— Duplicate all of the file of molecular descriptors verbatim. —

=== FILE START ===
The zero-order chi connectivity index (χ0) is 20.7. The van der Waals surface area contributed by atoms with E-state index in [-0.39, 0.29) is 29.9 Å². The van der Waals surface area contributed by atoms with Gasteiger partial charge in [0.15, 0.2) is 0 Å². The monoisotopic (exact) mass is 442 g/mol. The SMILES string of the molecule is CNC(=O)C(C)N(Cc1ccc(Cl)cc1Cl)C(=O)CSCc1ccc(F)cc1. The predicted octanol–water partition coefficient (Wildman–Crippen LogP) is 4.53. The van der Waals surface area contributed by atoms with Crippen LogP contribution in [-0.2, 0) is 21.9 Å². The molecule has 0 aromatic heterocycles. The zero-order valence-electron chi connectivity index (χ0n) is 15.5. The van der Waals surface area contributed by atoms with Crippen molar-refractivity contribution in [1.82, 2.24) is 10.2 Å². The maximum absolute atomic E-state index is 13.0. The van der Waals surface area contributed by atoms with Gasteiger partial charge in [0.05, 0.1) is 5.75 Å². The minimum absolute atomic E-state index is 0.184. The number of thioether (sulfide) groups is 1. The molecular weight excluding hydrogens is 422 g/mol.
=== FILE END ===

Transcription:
The zero-order chi connectivity index (χ0) is 20.7. The van der Waals surface area contributed by atoms with E-state index in [-0.39, 0.29) is 29.9 Å². The van der Waals surface area contributed by atoms with Gasteiger partial charge in [0.15, 0.2) is 0 Å². The monoisotopic (exact) mass is 442 g/mol. The SMILES string of the molecule is CNC(=O)C(C)N(Cc1ccc(Cl)cc1Cl)C(=O)CSCc1ccc(F)cc1. The predicted octanol–water partition coefficient (Wildman–Crippen LogP) is 4.53. The van der Waals surface area contributed by atoms with Crippen LogP contribution in [-0.2, 0) is 21.9 Å². The molecule has 0 aromatic heterocycles. The zero-order valence-electron chi connectivity index (χ0n) is 15.5. The van der Waals surface area contributed by atoms with Crippen molar-refractivity contribution in [1.82, 2.24) is 10.2 Å². The maximum absolute atomic E-state index is 13.0. The van der Waals surface area contributed by atoms with Gasteiger partial charge in [0.05, 0.1) is 5.75 Å². The minimum absolute atomic E-state index is 0.184. The number of thioether (sulfide) groups is 1. The molecular weight excluding hydrogens is 422 g/mol.